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March 23, 2006
Crystals of Doubt
Here's a limits-to-knowledge post for you. On Wednesday, when I was cranking out a batch of an intermediate we're using these days, I needed to separate two fairly closely related compounds (which I'll call A and B) from each other. One surefire way to have done that was chromatography, but I just didn't have time for that. While I was rota-vapping down the mixture, I noticed that some white crystals were starting to come out of the methylene chloride solution, so I took the flask off and checked a small sample of the solid. Sure enough, it was pretty pure A, so I filtered that off and continued.
Taking out all the solvent left me with more white stuff, which was mostly B, with some A still hanging in there. In the past, we'd purified B by crystallizing it from another solvent mixture (ethyl acetate/hexane, the first combination the lazy - or just plain experienced - organic chemist reaches for). So I tried that out, dissoving the solid in a small-to medium amount of hot ethyl acetate, then adding hexane while it was still warm. I cooled the solution down by dipping the flask in ice water until it had come down to about room temperature, and was swirling it around when suddenly it starting snowing white powder. Ta-daa! A check of this stuff showed that it was almost completely pure B. The solution, for its part, was now a majority of A with some B left around. I took what I had and ran with it - this was one of the bird-in-the-hand situations, because people were waiting on this stuff.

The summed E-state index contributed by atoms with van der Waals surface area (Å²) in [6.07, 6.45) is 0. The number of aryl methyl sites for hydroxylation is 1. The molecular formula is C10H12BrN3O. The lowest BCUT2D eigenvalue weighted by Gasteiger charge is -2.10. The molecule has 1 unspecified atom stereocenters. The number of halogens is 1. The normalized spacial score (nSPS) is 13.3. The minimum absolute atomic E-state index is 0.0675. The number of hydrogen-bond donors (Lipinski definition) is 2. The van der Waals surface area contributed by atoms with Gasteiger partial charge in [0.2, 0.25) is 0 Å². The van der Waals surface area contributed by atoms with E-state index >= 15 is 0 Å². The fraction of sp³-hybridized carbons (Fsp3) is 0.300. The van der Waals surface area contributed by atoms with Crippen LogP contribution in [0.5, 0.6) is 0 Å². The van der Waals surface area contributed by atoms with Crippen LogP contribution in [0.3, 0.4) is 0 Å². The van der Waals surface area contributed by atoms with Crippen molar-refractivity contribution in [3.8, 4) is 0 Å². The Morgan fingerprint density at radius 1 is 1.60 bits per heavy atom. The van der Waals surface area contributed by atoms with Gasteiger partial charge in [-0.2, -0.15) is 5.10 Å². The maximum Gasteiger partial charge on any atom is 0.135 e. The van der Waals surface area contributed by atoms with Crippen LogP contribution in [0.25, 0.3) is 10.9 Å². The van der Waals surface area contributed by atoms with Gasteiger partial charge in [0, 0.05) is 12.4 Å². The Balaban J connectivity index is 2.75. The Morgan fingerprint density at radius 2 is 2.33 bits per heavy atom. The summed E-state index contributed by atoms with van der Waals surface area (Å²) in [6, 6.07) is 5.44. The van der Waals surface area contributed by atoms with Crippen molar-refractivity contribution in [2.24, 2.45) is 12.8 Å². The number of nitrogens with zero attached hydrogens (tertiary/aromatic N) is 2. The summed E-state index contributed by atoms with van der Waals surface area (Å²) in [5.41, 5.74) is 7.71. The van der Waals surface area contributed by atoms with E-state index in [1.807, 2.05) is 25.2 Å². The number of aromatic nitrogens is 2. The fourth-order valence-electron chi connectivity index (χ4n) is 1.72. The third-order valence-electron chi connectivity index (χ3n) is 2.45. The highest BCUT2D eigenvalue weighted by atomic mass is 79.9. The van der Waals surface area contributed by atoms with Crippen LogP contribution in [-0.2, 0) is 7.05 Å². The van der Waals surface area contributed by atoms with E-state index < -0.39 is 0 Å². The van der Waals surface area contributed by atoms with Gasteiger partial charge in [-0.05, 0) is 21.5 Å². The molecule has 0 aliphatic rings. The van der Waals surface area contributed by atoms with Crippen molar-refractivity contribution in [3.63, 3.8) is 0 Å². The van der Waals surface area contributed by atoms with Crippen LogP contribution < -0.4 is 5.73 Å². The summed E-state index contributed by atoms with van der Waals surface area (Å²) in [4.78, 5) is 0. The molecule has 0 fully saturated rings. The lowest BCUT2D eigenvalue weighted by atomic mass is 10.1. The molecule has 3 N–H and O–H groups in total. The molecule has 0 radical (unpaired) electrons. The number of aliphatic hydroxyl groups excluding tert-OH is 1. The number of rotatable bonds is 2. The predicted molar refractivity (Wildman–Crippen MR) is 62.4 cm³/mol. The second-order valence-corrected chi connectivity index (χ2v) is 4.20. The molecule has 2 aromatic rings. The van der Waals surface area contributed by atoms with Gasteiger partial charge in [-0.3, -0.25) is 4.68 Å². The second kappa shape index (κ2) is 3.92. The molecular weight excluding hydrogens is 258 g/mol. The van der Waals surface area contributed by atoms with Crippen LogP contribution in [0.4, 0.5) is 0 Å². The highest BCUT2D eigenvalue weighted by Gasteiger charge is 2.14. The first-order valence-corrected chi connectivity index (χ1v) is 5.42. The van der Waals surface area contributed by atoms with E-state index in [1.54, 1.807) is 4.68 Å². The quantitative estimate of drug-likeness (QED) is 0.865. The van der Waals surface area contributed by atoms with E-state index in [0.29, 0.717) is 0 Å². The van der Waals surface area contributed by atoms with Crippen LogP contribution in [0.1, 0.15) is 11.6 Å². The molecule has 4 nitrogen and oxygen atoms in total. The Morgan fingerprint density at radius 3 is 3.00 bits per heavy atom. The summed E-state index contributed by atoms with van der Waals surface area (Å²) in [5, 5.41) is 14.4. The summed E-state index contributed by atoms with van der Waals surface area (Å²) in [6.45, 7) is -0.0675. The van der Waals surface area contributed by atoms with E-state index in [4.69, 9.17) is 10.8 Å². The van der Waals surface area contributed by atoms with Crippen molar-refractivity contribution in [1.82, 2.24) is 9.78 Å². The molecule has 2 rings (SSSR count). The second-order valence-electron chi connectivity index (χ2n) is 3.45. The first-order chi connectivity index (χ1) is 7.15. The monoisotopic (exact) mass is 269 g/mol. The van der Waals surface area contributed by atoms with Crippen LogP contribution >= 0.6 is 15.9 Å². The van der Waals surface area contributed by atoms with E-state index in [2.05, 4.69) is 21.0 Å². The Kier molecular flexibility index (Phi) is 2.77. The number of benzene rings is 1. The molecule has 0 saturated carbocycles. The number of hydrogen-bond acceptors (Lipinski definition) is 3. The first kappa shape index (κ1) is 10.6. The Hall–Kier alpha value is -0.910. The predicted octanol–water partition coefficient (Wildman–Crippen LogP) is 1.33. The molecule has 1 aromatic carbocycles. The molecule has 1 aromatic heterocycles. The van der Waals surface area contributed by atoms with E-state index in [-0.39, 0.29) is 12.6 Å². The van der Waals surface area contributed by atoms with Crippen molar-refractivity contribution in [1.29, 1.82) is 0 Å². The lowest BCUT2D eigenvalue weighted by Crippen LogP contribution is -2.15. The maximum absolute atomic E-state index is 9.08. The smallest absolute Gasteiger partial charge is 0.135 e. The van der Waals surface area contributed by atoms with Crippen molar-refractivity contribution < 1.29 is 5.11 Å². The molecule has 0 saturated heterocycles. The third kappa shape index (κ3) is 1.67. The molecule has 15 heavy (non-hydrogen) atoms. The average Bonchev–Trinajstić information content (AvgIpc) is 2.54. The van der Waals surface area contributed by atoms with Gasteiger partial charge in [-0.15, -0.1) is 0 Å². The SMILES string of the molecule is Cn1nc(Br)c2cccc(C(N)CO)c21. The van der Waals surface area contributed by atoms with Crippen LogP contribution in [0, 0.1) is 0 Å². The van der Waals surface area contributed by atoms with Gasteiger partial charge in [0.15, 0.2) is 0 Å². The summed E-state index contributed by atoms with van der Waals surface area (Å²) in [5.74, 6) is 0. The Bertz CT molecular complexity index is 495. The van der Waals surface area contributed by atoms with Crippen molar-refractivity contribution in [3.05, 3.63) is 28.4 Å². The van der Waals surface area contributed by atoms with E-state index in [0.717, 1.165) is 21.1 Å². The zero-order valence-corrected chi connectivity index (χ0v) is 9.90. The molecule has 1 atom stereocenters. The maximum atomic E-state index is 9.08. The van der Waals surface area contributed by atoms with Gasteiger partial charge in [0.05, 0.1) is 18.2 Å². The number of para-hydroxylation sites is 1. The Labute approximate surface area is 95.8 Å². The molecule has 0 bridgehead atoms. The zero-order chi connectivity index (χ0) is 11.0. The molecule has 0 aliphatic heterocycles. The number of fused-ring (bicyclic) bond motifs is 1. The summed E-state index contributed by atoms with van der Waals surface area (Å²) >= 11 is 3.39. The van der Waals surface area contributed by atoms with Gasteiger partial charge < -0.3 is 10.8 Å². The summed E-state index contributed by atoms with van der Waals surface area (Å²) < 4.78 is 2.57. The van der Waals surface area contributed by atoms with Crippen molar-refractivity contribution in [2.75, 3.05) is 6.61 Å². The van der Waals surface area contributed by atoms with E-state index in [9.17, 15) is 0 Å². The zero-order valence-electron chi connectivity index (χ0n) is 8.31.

My point is that such things are almost completely empirical. I've never heard of anyone who could predict from first principles what solvent system to use to get something to crystallize. I'd be tremendously impressed if anyone could take the structures of my two compounds, feed them into a dissolvo-matic program and announce "Yep, methylene chloride for A, and ethyl acetate-hexane for B. That'll do the trick."
As far as I know, there's no such thing, and no one is even close. I'd be glad to hear if I'm wrong. But if we can't predict, even just in rank order, what solvents will dissolve (or crash out) a given molecule, just how good is our molecular modeling, anyway?
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